Last year, Google banned the accounts of resellers who purchased the Pixel and Pixel XL through Project Fi and tried to flip their phones for a quick profit. Now, current owners of those devices are finding that their IMEIs are getting blacklisted, essentially rendering their phones useless.
A user by the name of Kyle from the site HardOCP shared his story this week, reporting that he woke up one morning to find his Pixel XL was showing no network connectivity and only the ability to make emergency calls. He reached out to his carrier, T-Mobile, which confirmed that his phone had been blacklisted and reported as stolen.
Kyle then got in touch with Swappa, the phone-trading website where he purchased the Pixel, to find out more. A representative responded that “a great number” of Pixel devices had been suffering from similar issues over the previous two days, and directed the customer to contact Google and work with the seller to get to the bottom of things.
So Kyle contacted Google, and while the first individual he chatted with disputed the fact that his Pixel had been blacklisted, he provided the second representative with a screenshot of Swappa’s IMEI check, which showed the device as lost or stolen.
The issue was escalated to the Project Fi team, where it was confirmed that his phone had originally been purchased through the carrier and later resold — but Google was not responsible for the blacklisting.
The IMEI is a phone’s unique identification number, and when a device is reported as lost or stolen to law enforcement, the wireless carrier has the ability to block it, preventing it from ever being used on any network again. At this point, it is still unclear who was responsible for the blacklisting, and whether or not this is related to Google’s attempts to punish resellers who broke its terms of service last fall.
Back in November, The Guardian reported a number of forum members took to money-saving website Dan’s Deals to complain about their Google accounts having been suspended. As such, anything linked to the accounts, such as documents, photos, and emails, became inaccessible. Some users noticed that they lost photos that were saved in Google Photos, with others locked out of other accounts linked to their now-suspended Gmail that have the password reset functionality.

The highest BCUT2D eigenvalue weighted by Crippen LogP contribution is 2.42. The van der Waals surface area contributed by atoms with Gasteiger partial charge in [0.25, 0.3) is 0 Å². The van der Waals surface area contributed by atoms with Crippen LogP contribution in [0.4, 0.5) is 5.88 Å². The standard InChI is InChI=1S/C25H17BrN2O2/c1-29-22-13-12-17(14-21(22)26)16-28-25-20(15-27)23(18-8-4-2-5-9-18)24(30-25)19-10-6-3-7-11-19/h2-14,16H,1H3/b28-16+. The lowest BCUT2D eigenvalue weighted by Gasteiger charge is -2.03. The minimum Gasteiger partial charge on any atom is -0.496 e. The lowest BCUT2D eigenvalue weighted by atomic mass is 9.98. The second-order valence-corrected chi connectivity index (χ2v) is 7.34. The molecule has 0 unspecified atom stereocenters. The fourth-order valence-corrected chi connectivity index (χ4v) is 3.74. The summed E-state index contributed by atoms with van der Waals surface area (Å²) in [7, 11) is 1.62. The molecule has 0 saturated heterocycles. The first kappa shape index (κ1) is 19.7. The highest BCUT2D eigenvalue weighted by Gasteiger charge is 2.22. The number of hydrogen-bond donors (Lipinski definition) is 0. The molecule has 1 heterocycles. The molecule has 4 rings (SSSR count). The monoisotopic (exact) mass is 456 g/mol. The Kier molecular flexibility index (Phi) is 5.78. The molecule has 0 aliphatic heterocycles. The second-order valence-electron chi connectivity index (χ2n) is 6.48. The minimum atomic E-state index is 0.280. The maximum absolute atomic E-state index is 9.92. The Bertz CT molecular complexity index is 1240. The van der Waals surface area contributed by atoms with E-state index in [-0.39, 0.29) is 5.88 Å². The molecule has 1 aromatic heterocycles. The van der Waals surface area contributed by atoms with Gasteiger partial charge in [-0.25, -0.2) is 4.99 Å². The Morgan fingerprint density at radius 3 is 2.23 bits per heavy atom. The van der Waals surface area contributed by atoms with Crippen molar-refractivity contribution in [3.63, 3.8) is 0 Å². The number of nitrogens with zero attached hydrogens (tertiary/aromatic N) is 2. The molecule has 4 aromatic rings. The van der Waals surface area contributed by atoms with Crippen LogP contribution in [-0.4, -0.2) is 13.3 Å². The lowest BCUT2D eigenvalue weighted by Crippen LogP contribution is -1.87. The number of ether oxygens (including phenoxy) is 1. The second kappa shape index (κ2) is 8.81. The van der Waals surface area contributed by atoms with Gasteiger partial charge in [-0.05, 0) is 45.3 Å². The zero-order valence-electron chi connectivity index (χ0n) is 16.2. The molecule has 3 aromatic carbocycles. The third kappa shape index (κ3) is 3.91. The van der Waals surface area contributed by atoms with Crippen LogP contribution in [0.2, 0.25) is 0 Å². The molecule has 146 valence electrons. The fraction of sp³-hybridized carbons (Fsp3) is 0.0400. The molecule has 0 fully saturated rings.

The common thread is that all of these users bought the Pixel and Pixel XL through Project Fi, with the phones then shipped to a reseller in New Hampshire. The reseller paid the users a profit on each phone, with the phones then resold to others. Since there is no sales tax in New Hampshire, it made things that much more enticing.
Unfortunately for the customers, this practice runs afoul of Google’s terms of service, which states, “You may only purchase Devices for your personal use. You may not commercially resell any Device, but you may give the Device as a gift.”
According to Daniel Eleff, who runs Dan’s Deals and originally broke the story, the reseller has been doing this since the original Nexus was released, with this being the first time it has encountered a problem. Google sniffed out the issue and canceled around 500 orders, though other orders still made their way to the reseller.
Google did not respond to a request for comment, though the company sent Eleff a statement on the matter. In short, all of the suspended accounts were reactivated.
“We identified a scheme in which consumers were asked to purchase Pixel devices on behalf of a reseller, who then marked-up the cost of those devices in order to resell them to other customers,” the statement reads. “We prohibit the commercial resale of devices purchased through Project Fi or the Google Store so everyone has an equal opportunity to purchase devices at a fair price. Many of the accounts suspended were created for the sole purpose of this scheme.”
“After investigating the situation, we are restoring access to genuine accounts for customers who are locked out of many Google services the rely on.”
We’ll continue to update this story as more information becomes available, or if any other Pixel owners report similar problems.
Article originally published on 11-18-2016 by Williams Pelegrin. Updated on 05-25-2017 by Adam Ismail: Added new story about IMEI blacklisting.